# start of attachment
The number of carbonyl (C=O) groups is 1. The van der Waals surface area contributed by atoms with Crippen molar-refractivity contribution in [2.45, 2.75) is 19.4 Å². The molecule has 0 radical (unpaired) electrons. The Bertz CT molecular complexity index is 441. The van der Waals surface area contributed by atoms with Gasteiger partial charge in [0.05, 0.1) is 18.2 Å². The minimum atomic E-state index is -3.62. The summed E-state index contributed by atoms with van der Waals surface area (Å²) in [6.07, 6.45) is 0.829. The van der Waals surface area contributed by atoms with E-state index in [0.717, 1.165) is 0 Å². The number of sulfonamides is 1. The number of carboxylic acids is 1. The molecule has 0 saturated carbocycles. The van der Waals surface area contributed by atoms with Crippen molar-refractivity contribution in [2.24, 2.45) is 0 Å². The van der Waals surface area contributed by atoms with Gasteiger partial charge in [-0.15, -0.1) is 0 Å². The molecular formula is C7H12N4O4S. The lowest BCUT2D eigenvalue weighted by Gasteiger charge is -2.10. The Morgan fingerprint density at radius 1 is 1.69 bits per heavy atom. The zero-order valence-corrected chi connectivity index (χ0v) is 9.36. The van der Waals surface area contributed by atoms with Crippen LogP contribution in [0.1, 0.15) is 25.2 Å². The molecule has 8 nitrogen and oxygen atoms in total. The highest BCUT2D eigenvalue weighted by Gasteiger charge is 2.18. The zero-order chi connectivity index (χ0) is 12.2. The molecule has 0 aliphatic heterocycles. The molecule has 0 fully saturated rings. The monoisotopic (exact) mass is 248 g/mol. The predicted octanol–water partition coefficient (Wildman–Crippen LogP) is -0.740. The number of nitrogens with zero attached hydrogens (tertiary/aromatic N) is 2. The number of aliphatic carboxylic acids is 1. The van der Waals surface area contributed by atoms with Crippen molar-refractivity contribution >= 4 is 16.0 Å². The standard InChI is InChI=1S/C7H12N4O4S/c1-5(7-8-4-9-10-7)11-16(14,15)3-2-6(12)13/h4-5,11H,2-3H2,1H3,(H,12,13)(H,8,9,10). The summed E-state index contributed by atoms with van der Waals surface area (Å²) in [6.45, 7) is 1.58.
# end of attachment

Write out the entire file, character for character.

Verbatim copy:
The number of carbonyl (C=O) groups is 1. The van der Waals surface area contributed by atoms with Crippen molar-refractivity contribution in [2.45, 2.75) is 19.4 Å². The molecule has 0 radical (unpaired) electrons. The Bertz CT molecular complexity index is 441. The van der Waals surface area contributed by atoms with Gasteiger partial charge in [0.05, 0.1) is 18.2 Å². The minimum atomic E-state index is -3.62. The summed E-state index contributed by atoms with van der Waals surface area (Å²) in [6.07, 6.45) is 0.829. The van der Waals surface area contributed by atoms with E-state index in [0.717, 1.165) is 0 Å². The number of sulfonamides is 1. The number of carboxylic acids is 1. The molecule has 0 saturated carbocycles. The van der Waals surface area contributed by atoms with Crippen molar-refractivity contribution in [2.24, 2.45) is 0 Å². The van der Waals surface area contributed by atoms with Gasteiger partial charge in [-0.15, -0.1) is 0 Å². The molecular formula is C7H12N4O4S. The lowest BCUT2D eigenvalue weighted by Gasteiger charge is -2.10. The Morgan fingerprint density at radius 1 is 1.69 bits per heavy atom. The zero-order valence-corrected chi connectivity index (χ0v) is 9.36. The van der Waals surface area contributed by atoms with Crippen LogP contribution in [0.1, 0.15) is 25.2 Å². The molecule has 8 nitrogen and oxygen atoms in total. The highest BCUT2D eigenvalue weighted by Gasteiger charge is 2.18. The zero-order chi connectivity index (χ0) is 12.2. The molecule has 0 aliphatic heterocycles. The molecule has 0 fully saturated rings. The monoisotopic (exact) mass is 248 g/mol. The predicted octanol–water partition coefficient (Wildman–Crippen LogP) is -0.740. The number of nitrogens with zero attached hydrogens (tertiary/aromatic N) is 2. The number of aliphatic carboxylic acids is 1. The van der Waals surface area contributed by atoms with Crippen molar-refractivity contribution >= 4 is 16.0 Å². The standard InChI is InChI=1S/C7H12N4O4S/c1-5(7-8-4-9-10-7)11-16(14,15)3-2-6(12)13/h4-5,11H,2-3H2,1H3,(H,12,13)(H,8,9,10). The summed E-state index contributed by atoms with van der Waals surface area (Å²) in [6.45, 7) is 1.58.